Financial Literacy: What It Is and Why It Matters

Becoming financially literate – meaning you understand the ABCs of managing your money – is essential to helping you get what you want from life, whether that means furthering your education, buying a car or a house, raising a family, riding out the impact of a market downturn or having financial freedom to do what you want.

So how do you develop the knowledge and skills you need to take control of your finances, even during the challenging times we're currently experiencing? Here are five things you can do to gain a better understanding of how your money is working for you:

1. Create a budget.
Learn to track your money – what comes in and goes out. Whether you use a notebook or an online financial literacy website such as mymoney.gov, write down everything you spend and where you spend it – from your rent/mortgage, car insurance and groceries, to subscription services, gym memberships and takeout coffee. Once you see exactly where your money is going, create a spending plan or budget to help you meet your everyday needs while still building savings for the things you want.

2. Start an emergency fund.
Times are tough for many Americans right now, but if you can, sock away a little money each month in a savings account. Aim to save enough to cover three to six months' worth of living expenses. This will help you manage financial shocks, like a furlough from work or an unexpected expense that may come along, without necessarily having to borrow money.

3. Understand and manage debt.
Understanding the damaging effect of high-interest credit cards and other types of debt is crucial. Make a list of what you owe, including the lender, amount and interest rate. Then make a plan to pay down that debt as quickly as possible. Focus on the account with the highest interest rate, putting as much money as you can toward that debt until, one by one, you're debt-free.

4. Maximize your retirement savings.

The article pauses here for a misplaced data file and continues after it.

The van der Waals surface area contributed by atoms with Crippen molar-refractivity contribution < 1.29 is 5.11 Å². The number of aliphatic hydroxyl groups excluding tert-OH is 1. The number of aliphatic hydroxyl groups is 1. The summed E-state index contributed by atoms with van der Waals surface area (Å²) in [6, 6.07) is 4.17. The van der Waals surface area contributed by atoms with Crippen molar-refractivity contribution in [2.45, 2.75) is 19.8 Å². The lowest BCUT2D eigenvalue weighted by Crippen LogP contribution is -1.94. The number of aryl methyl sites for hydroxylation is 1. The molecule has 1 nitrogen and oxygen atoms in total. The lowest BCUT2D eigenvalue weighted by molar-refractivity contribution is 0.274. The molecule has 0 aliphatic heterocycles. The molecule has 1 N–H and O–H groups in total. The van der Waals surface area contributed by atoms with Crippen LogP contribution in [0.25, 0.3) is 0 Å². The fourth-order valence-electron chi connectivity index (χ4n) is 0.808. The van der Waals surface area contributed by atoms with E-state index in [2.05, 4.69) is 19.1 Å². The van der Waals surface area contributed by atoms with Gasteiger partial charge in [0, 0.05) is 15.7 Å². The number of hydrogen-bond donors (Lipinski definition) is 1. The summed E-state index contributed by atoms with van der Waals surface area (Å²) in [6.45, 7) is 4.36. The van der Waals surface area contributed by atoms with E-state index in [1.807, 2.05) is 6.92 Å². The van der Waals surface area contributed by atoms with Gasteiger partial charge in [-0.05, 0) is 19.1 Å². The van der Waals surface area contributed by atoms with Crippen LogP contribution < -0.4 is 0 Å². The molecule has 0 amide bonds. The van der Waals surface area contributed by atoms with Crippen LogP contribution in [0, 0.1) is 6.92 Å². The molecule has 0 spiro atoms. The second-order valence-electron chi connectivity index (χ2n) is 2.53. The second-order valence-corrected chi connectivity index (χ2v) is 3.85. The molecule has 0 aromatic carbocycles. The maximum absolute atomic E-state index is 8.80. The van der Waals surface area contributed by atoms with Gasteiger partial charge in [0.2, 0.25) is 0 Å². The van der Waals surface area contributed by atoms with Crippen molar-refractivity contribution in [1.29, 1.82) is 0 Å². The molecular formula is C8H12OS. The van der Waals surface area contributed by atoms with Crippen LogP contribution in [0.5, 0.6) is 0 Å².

Saving money isn't easy, especially today, but take advantage of your employer-sponsored retirement plan by contributing as much as you're able. The money you contribute will grow tax-free until you withdraw it. Generally, withdrawals are subject to income tax at your ordinary income tax rate at the time of withdrawal, and if made prior to age 59½, a 10% federal tax penalty.

5. Invest in yourself.
Learning to manage your money more effectively doesn't need to be complicated or time-consuming. There are many simple ways to develop and improve your financial literacy, including accessing the tools, articles and other resources available online at mutualofamerica.com.

If you have questions related to your account, or would like information about our individual variable annuity products, please contact your local Mutual of America representative today.


You should consider the investment objectives, risks, and charges and expenses of the variable annuity contract and the underlying investment funds carefully before investing. This and other information is contained in the contract prospectus or brochure and underlying funds prospectuses and summary prospectuses, which can be obtained by calling 1-800-468-3785 or visiting mutualofamerica.com. Read them carefully before investing.

Mutual of America's group and individual retirement products are variable annuity contracts and are suitable for long-term investing, particularly for retirement savings. The value of a variable annuity contract will fluctuate depending on the performance of the Separate Account investment options you choose. Upon redemption, you could receive more or less than the principal amount invested. A variable annuity contract provides no additional tax-deferred treatment of benefits beyond the treatment provided to any qualified retirement plan or IRA by applicable tax law. You should consider a variable annuity contract's other features before making a decision.




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